Written by Lisa Truesdale
To wash or not to wash? That’s the question, but there isn’t an easy answer. A quick Internet search reveals every possible response under the sun, from “once a day” to “never” (we’ve even heard of someone who went five years without shampooing).
If you’re wondering how often you should wash your hair, it really depends on a number of factors. Regardless of your hair type, most dermatologists and hair stylists we spoke to agreed on one thing: For most people, shampooing once per day isn’t usually necessary and can even cause damage.
Here are some tips for determining how often you should wash and condition your hair – and why your shampoo and conditioner matters.
When you shampoo more often than necessary, these oils are stripped away. As a result, your hair can start to look dry and lifeless, and it’s also more prone to breakage.
Those with thick, wavy, or curly hair have a slight advantage here, since they normally need to wash less frequently than people with straight and/or thin hair (oil is much more noticeable on straight, thin hair). Thicker, curlier hair also tends to be drier since the sebum has a harder time reaching the ends.
According to the American Academy of Dermatology (AAD), some people with dry or curly hair might only need to shampoo their hair every 7 to 10 days. By contrast, if you suffer from excessively oily hair, you might need to shampoo daily (or every other day) to keep oil under control.
People with chemically-colored, straightened, curled, or hairstyles like tight braids that pull unnaturally at the roots should not wash their hair every day (or even every other day).
Scalp sebum production differs based on factors like age, gender, genetics, and living environment. Teenagers and young adults (in their 20s and 30s) tend to produce more sebum than children or older adults. So even if you had excessively oily hair during puberty, that doesn’t mean you’ll have the same issue when you’re older.
If your hair gets greasy after one day, you may need to scrub your scalp every morning or evening. However, most people with normal oil production can probably get away with washing every few days.
Some of us are super sweaty. Some of us live in humid climates. Sweat spreads sebum and causes hair to look dirty or smell stinky. Hats and helmets (especially when worn during sweaty workouts and bike rides) can also produce more sweat and oil.
We recommend shampooing after a substantial workout, but if your hair isn’t overly sweaty, a water rinse should be good enough.
If you use chemical-based products in your hair (e.g. mousse, gel, hairspray), you probably need to shampoo more frequently. These products can cause harmful buildup over time and can irritate the scalp.
Many conventional shampoos and conditioners contain things like parabens, sulfates, and dimethicone. Harsh, unnatural ingredients are known to strip hair of its natural oils. In people with sensitive skin, they can also cause itching and redness.
Some shampoos and conditioners can also disrupt the balance of your scalp and dry out your hair. Instead, reach for a pH-balanced shampoo.Puracy Natural Shampoo and Natural Conditioner are pH-balanced formulas that are specially formulated for all genders, ages, and hair types. They contain natural, plant-derived ingredients and are non-toxic, sulfate-free, and hypoallergenic.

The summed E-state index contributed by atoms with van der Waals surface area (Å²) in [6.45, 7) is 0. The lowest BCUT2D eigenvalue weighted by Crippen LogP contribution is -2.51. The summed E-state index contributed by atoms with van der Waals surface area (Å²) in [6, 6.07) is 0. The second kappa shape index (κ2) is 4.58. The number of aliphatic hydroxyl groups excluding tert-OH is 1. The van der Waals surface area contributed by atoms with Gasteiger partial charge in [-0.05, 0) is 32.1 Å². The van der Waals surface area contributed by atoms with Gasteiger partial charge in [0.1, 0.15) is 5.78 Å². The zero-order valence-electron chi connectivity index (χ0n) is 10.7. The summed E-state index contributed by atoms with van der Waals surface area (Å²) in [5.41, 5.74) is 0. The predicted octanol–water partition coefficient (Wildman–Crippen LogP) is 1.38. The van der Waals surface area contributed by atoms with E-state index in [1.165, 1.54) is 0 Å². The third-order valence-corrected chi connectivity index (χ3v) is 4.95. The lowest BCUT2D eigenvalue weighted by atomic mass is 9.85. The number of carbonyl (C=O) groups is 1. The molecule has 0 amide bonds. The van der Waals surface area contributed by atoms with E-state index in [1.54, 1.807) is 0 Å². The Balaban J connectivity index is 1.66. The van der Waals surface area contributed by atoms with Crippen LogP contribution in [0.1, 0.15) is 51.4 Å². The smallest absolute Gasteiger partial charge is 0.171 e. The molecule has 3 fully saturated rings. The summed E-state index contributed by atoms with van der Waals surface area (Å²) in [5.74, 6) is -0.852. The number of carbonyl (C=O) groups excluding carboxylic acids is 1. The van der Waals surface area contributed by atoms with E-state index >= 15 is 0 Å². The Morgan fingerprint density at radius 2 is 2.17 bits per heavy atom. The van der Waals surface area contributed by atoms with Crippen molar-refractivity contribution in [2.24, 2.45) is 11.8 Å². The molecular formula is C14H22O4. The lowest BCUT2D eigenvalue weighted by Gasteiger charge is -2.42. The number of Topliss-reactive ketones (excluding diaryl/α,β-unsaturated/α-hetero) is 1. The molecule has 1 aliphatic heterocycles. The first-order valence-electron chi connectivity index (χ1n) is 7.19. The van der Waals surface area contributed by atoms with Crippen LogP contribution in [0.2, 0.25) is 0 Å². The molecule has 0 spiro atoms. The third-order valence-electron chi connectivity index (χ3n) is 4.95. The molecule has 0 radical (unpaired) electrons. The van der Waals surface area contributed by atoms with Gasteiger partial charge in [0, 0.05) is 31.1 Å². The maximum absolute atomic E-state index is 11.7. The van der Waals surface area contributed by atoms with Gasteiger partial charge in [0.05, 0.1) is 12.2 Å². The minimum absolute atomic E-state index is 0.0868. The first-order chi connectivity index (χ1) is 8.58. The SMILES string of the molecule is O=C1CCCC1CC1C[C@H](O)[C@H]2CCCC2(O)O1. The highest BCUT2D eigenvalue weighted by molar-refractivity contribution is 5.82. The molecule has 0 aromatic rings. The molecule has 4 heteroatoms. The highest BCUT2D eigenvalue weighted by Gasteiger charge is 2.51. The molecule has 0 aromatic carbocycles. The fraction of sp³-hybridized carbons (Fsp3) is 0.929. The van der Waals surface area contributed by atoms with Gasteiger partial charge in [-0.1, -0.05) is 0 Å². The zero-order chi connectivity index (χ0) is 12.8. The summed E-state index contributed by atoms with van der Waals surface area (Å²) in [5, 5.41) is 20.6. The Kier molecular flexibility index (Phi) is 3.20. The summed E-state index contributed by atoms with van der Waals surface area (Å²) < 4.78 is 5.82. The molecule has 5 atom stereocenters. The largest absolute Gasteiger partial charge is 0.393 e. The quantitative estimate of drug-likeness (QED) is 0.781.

After taking these factors into account, you’ll want to develop a hair-washing schedule that works best for you. Try this experiment: Switch up your hair-washing routine by cutting out one or two washes per week. Keep notes about how your hair looks and feels each day.
After a month, make any necessary changes to your routine, and keep notes for another month. After two months, you should have all the data you need to determine how often you should shampoo your hair.
While there isn’t a simple answer for how often you should shampoo your hair, you should use conditioner after every shampoo. Not only does it seal split ends and hair shafts, but it also combats static electricity and free radical damage.
Remember: Conditioner is only meant for the fragile tips of your hair (as they need the added moisture). If you apply conditioner to the entire length of your hair, it can make it look limp and lifeless.
On days when you’re not shampooing, consider using conditioner on its own or simply rinse with plain water.
Sometimes, shampooing your hair is an inconvenience, like when you’re pressed for time or when it’s the middle of winter and you don’t want to go outside with wet hair. That said, no one wants gross-looking tresses, so here are a few ways to make your hair look less greasy without washing it:
Sprinkling a little near your roots will help soak up excess oils. For darker hair, you can mix in a little cocoa powder to disguise the whiteness of the cornstarch.
Blotting paper (the kind you use for freshening your face) can also be used on your scalp and hair to soak up excess oil.
Although excessive blow-dryer use can damage hair, the blow dryer can really come in handy sometimes. Flip your head over, turn on the lowest setting, and point it at your scalp near your neckline. The heat will help dry up some of the oils while adding a little volume.
If all else fails, wear a cute hat or headscarf.
The AAD offers these important haircare tips for avoiding damage and keeping it healthy: